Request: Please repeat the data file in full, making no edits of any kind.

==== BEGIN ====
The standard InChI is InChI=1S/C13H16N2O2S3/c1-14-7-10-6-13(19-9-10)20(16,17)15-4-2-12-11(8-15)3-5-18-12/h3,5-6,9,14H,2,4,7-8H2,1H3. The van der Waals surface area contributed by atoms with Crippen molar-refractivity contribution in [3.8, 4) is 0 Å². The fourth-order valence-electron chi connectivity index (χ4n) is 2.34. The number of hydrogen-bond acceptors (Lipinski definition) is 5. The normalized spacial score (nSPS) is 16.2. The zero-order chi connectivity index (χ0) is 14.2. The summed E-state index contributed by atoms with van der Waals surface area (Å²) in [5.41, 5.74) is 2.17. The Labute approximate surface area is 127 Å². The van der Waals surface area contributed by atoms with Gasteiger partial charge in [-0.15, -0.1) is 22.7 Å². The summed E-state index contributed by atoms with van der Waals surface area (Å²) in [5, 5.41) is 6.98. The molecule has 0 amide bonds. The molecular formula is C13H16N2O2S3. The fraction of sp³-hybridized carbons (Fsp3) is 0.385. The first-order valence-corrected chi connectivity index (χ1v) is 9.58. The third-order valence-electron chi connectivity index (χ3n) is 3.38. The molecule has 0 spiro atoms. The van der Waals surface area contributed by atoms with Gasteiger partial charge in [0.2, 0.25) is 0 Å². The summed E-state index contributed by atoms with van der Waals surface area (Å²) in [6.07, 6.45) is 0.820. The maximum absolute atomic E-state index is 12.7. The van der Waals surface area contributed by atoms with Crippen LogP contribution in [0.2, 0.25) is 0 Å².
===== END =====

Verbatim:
The standard InChI is InChI=1S/C13H16N2O2S3/c1-14-7-10-6-13(19-9-10)20(16,17)15-4-2-12-11(8-15)3-5-18-12/h3,5-6,9,14H,2,4,7-8H2,1H3. The van der Waals surface area contributed by atoms with Crippen molar-refractivity contribution in [3.8, 4) is 0 Å². The fourth-order valence-electron chi connectivity index (χ4n) is 2.34. The number of hydrogen-bond acceptors (Lipinski definition) is 5. The normalized spacial score (nSPS) is 16.2. The zero-order chi connectivity index (χ0) is 14.2. The summed E-state index contributed by atoms with van der Waals surface area (Å²) in [5.41, 5.74) is 2.17. The Labute approximate surface area is 127 Å². The van der Waals surface area contributed by atoms with Gasteiger partial charge in [-0.15, -0.1) is 22.7 Å². The summed E-state index contributed by atoms with van der Waals surface area (Å²) in [5, 5.41) is 6.98. The molecule has 0 amide bonds. The molecular formula is C13H16N2O2S3. The fraction of sp³-hybridized carbons (Fsp3) is 0.385. The first-order valence-corrected chi connectivity index (χ1v) is 9.58. The third-order valence-electron chi connectivity index (χ3n) is 3.38. The molecule has 0 spiro atoms. The van der Waals surface area contributed by atoms with Gasteiger partial charge in [0.2, 0.25) is 0 Å². The summed E-state index contributed by atoms with van der Waals surface area (Å²) in [6.07, 6.45) is 0.820. The maximum absolute atomic E-state index is 12.7. The van der Waals surface area contributed by atoms with Crippen LogP contribution in [0.2, 0.25) is 0 Å².